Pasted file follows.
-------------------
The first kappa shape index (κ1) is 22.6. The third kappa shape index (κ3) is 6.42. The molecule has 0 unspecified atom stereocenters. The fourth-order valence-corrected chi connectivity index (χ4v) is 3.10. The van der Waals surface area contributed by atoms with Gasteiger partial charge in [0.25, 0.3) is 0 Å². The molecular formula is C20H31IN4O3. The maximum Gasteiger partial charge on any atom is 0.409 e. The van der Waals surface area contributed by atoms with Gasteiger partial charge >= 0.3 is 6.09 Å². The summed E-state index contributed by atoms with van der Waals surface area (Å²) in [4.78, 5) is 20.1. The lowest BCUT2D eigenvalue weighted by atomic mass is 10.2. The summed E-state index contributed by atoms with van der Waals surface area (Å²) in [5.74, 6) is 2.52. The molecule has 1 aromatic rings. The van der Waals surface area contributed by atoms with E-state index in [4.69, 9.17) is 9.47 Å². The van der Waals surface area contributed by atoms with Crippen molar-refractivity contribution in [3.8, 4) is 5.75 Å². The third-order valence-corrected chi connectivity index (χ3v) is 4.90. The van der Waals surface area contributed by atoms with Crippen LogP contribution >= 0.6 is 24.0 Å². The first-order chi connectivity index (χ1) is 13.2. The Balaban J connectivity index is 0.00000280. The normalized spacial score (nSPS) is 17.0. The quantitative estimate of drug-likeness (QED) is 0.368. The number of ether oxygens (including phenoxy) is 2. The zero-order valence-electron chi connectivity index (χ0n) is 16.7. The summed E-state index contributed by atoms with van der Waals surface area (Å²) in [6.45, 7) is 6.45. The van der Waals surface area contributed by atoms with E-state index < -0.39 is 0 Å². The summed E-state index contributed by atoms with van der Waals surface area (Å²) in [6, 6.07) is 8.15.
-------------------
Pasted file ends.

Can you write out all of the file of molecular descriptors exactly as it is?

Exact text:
The first kappa shape index (κ1) is 22.6. The third kappa shape index (κ3) is 6.42. The molecule has 0 unspecified atom stereocenters. The fourth-order valence-corrected chi connectivity index (χ4v) is 3.10. The van der Waals surface area contributed by atoms with Gasteiger partial charge in [0.25, 0.3) is 0 Å². The molecular formula is C20H31IN4O3. The maximum Gasteiger partial charge on any atom is 0.409 e. The van der Waals surface area contributed by atoms with Gasteiger partial charge >= 0.3 is 6.09 Å². The summed E-state index contributed by atoms with van der Waals surface area (Å²) in [4.78, 5) is 20.1. The lowest BCUT2D eigenvalue weighted by atomic mass is 10.2. The summed E-state index contributed by atoms with van der Waals surface area (Å²) in [5.74, 6) is 2.52. The molecule has 1 aromatic rings. The van der Waals surface area contributed by atoms with E-state index in [4.69, 9.17) is 9.47 Å². The van der Waals surface area contributed by atoms with Crippen molar-refractivity contribution in [3.8, 4) is 5.75 Å². The third-order valence-corrected chi connectivity index (χ3v) is 4.90. The van der Waals surface area contributed by atoms with Crippen LogP contribution >= 0.6 is 24.0 Å². The first-order chi connectivity index (χ1) is 13.2. The Balaban J connectivity index is 0.00000280. The normalized spacial score (nSPS) is 17.0. The quantitative estimate of drug-likeness (QED) is 0.368. The number of ether oxygens (including phenoxy) is 2. The zero-order valence-electron chi connectivity index (χ0n) is 16.7. The summed E-state index contributed by atoms with van der Waals surface area (Å²) in [6.45, 7) is 6.45. The van der Waals surface area contributed by atoms with E-state index < -0.39 is 0 Å². The summed E-state index contributed by atoms with van der Waals surface area (Å²) in [6, 6.07) is 8.15.